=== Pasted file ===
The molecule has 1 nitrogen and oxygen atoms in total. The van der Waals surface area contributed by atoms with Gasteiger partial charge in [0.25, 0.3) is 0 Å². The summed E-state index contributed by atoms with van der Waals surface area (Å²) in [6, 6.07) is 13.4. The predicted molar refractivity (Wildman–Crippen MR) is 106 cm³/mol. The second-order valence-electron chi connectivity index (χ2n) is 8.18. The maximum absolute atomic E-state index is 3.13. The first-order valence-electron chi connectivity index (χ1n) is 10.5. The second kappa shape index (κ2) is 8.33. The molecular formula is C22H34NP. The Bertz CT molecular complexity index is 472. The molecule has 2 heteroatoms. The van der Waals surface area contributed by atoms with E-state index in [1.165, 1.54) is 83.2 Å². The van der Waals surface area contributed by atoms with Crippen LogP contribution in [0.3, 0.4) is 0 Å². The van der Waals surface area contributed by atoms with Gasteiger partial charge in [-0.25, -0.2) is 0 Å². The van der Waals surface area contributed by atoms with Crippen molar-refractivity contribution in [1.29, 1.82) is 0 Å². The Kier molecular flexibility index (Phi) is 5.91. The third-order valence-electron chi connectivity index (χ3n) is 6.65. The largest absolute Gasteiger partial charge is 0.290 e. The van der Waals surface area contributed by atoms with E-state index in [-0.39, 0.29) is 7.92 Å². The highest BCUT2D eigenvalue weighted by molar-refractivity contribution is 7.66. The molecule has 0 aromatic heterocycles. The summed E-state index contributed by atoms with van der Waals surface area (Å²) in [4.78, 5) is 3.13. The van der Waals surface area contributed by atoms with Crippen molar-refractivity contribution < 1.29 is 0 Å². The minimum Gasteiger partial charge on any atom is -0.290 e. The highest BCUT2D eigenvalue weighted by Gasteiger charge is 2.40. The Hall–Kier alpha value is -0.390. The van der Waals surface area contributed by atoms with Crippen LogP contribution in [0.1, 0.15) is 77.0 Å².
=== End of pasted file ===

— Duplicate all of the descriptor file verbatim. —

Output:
The molecule has 1 nitrogen and oxygen atoms in total. The van der Waals surface area contributed by atoms with Gasteiger partial charge in [0.25, 0.3) is 0 Å². The summed E-state index contributed by atoms with van der Waals surface area (Å²) in [6, 6.07) is 13.4. The predicted molar refractivity (Wildman–Crippen MR) is 106 cm³/mol. The second-order valence-electron chi connectivity index (χ2n) is 8.18. The maximum absolute atomic E-state index is 3.13. The first-order valence-electron chi connectivity index (χ1n) is 10.5. The second kappa shape index (κ2) is 8.33. The molecular formula is C22H34NP. The Bertz CT molecular complexity index is 472. The molecule has 2 heteroatoms. The van der Waals surface area contributed by atoms with E-state index in [1.165, 1.54) is 83.2 Å². The van der Waals surface area contributed by atoms with Crippen LogP contribution in [0.3, 0.4) is 0 Å². The van der Waals surface area contributed by atoms with Gasteiger partial charge in [-0.25, -0.2) is 0 Å². The van der Waals surface area contributed by atoms with Crippen molar-refractivity contribution in [1.29, 1.82) is 0 Å². The Kier molecular flexibility index (Phi) is 5.91. The third-order valence-electron chi connectivity index (χ3n) is 6.65. The largest absolute Gasteiger partial charge is 0.290 e. The van der Waals surface area contributed by atoms with E-state index in [-0.39, 0.29) is 7.92 Å². The highest BCUT2D eigenvalue weighted by molar-refractivity contribution is 7.66. The molecule has 0 aromatic heterocycles. The summed E-state index contributed by atoms with van der Waals surface area (Å²) in [4.78, 5) is 3.13. The van der Waals surface area contributed by atoms with Crippen molar-refractivity contribution < 1.29 is 0 Å². The minimum Gasteiger partial charge on any atom is -0.290 e. The highest BCUT2D eigenvalue weighted by Gasteiger charge is 2.40. The Hall–Kier alpha value is -0.390. The van der Waals surface area contributed by atoms with Crippen LogP contribution in [0.1, 0.15) is 77.0 Å².